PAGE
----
7 Tips to Get Your Field Back in Action After a Big Rain Event

When a big rain event occurs — you may call it a “downpour” or a “major storm” — there are many factors that will dictate how fast your baseball or softball field will be ready to resume play. But here is the somewhat shocking truth: every situation is different and that can greatly skew the time needed for recovery — making things either harder or easier. The factors that most commonly affect how fast a field can recover include:

  • The infield’s condition going into the rain event (dragged smooth? chewed-up from cleats?)
  • Soil makeup of the infield skin and soil stability
  • Whether the infield skin is top-dressed or not
  • Intensity and length of time rain occurred
  • Amount of rain that fell
  • The weather expected over the next 3 to 6 hours:
    • sky conditions
    • humidity levels and trend
    • temperatures
    • wind speed and direction
    • chances for additional precipitation

Perhaps the most important factor mentioned above is humidity levels and their trends. In order for a field to improve, it needs to dry and for the soil to dry, moisture will need to evaporate out of the soil.

If humidity levels are high (above 75%), there is little room in the parcels of air floating over the field to absorb moisture out of the ground. Once humidity levels drop to 60% or lower, you can expect to see more rapid improvement, especially if you have the sun and wind working in concert with the lower humidity. If your humidity stays high, the sun and wind can help in a very small way, but progress will be very slow.

There simply must be room in the air itself to absorb that moisture.


The 7 Steps After Rain

The process for getting a field back open is fairly routine in most cases. These are the 7 steps to take for getting back on your field quickly and effectively.

  1. DO NOT place equipment — or people — back onto the infield until it has firmed up. Make sure it is firm enough that you will not leave depressions on the skin. This can negatively affect ball bounce and surface drainage. Quality-balanced infield soils, such as the engineered infield soils produced by DuraEdge, will ensure that you can get back onto the infield skin depression-free immediately after the rain!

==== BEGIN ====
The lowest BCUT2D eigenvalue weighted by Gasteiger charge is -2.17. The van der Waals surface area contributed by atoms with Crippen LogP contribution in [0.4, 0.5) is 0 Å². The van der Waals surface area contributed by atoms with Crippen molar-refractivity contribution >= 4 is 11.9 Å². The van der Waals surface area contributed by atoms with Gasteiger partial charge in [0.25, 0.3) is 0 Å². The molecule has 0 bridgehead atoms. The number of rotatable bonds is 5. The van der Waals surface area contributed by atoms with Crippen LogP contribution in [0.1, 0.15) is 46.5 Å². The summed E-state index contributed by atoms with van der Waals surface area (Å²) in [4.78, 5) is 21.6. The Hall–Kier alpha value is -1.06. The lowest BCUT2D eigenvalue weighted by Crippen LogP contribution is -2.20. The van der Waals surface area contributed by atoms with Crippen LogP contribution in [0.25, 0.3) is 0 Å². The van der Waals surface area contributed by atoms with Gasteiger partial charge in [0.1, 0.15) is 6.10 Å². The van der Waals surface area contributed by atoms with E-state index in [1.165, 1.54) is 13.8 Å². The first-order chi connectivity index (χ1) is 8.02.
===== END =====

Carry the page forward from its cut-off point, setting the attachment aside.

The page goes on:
2. Beacon Athletics

  3. Remove any standing water on the skin. Do this using puddle pumps and/or puddle sponges. NEVER — EVER — sweep or squeegee the water off the infield, as you will move infield soil and topdressing material off with it, creating deeper low spots and bigger lips at the edge of the grass.
  4. If your infield has a topdressing, back-rake the infield using a field rake or better yet, a lute rake. The process involves walking the infield while pushing the rake, which should only fluff the topdressing to help it dry quicker. This can be also tried on non-topdressed infields. Results will be mixed. Some fields will successfully fluff, but others with high silt, fine sand and/or clay will not and will have to wait much longer to dry enough to work.
  5. Now you can add drying agent to any areas that seem to need additional help drying out and mix into the surface using a rake. However, use drying agent sparingly — too much of a good thing is ultimately not good for the infield. Open the mound and plate tarps to see if rain got underneath either of these; those areas may need to be addressed with drying agent.
  6. IMPORTANT: DO NOT come out with a groomer and heavily nail-drag. You just want to scarify the top 1/4″ or so while keeping the rest of the infield beneath it firm. This prevents the infield from getting any worse, should it begin to rain again.
  7. Continue to work the surface back-raking and eventually shifting to a steel drag mat with a leveling bar to ensure an even thickness of loose material on the surface.
  8. The field is ready for play again, once lateral stability has returned to all portions of the infield. This typically happens away from bases and players’ positions first, with those wear areas firming up last. When you plant your foot and push off or pivot, you should not slip.

This process can only be pushed along so fast. Mother Nature is really in control. The foolish will try to push this process too quickly, spend a lot of money on drying agents, and likely do more harm to their infield skin than good.

Having a quality engineered soil on your infield will make all of this incredibly easier compared with most any other infield soil. Engineered soil or not, make sure you have the proper tools, drying agent, and know-how to keep you ready for these inevitable occasions that will keep you are prepared for Mother Nature’s intrusions. It’s the old “if you stay ready, you don’t have to get ready.” Learn more at Groundskeeper U: Module 108 Rainfall Rescues.

Paul Zwaska (contributor)

A former head groundskeeper for the Baltimore Orioles, Paul has been a frequent contributor to Beacon’s Ballfield Blog and other resources and products. Among other contributions to Beacon, he authored Groundskeeper University, the pioneering online ballfield maintenance training venue.